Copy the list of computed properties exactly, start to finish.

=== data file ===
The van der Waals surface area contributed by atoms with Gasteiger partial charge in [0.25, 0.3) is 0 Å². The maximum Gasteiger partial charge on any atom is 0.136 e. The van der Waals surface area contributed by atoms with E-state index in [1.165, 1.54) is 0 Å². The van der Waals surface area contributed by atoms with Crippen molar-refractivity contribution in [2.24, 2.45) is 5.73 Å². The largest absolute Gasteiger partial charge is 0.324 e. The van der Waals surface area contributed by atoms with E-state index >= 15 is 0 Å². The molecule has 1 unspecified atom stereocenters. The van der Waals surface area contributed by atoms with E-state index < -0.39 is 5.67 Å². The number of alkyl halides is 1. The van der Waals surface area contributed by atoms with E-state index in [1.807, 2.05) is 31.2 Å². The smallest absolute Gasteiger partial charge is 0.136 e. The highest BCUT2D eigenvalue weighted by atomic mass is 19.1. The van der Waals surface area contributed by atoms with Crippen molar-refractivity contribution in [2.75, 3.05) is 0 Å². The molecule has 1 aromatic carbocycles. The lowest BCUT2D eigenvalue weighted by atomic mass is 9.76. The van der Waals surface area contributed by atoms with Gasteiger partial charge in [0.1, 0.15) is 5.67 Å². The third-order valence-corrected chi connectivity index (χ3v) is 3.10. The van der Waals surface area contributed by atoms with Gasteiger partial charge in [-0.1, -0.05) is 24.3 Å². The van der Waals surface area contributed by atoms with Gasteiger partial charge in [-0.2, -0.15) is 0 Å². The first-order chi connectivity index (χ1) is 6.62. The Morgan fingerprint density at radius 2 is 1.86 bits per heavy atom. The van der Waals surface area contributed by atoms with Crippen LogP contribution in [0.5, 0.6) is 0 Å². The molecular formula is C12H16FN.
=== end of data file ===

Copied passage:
The van der Waals surface area contributed by atoms with Gasteiger partial charge in [0.25, 0.3) is 0 Å². The maximum Gasteiger partial charge on any atom is 0.136 e. The van der Waals surface area contributed by atoms with E-state index in [1.165, 1.54) is 0 Å². The van der Waals surface area contributed by atoms with Crippen molar-refractivity contribution in [2.24, 2.45) is 5.73 Å². The largest absolute Gasteiger partial charge is 0.324 e. The van der Waals surface area contributed by atoms with E-state index >= 15 is 0 Å². The molecule has 1 unspecified atom stereocenters. The van der Waals surface area contributed by atoms with E-state index < -0.39 is 5.67 Å². The number of alkyl halides is 1. The van der Waals surface area contributed by atoms with E-state index in [1.807, 2.05) is 31.2 Å². The smallest absolute Gasteiger partial charge is 0.136 e. The highest BCUT2D eigenvalue weighted by atomic mass is 19.1. The van der Waals surface area contributed by atoms with Crippen molar-refractivity contribution in [2.75, 3.05) is 0 Å². The molecule has 1 aromatic carbocycles. The lowest BCUT2D eigenvalue weighted by atomic mass is 9.76. The van der Waals surface area contributed by atoms with Gasteiger partial charge in [0.1, 0.15) is 5.67 Å². The third-order valence-corrected chi connectivity index (χ3v) is 3.10. The van der Waals surface area contributed by atoms with Gasteiger partial charge in [-0.1, -0.05) is 24.3 Å². The van der Waals surface area contributed by atoms with Gasteiger partial charge in [-0.2, -0.15) is 0 Å². The first-order chi connectivity index (χ1) is 6.62. The Morgan fingerprint density at radius 2 is 1.86 bits per heavy atom. The van der Waals surface area contributed by atoms with Crippen LogP contribution in [0.5, 0.6) is 0 Å². The molecular formula is C12H16FN.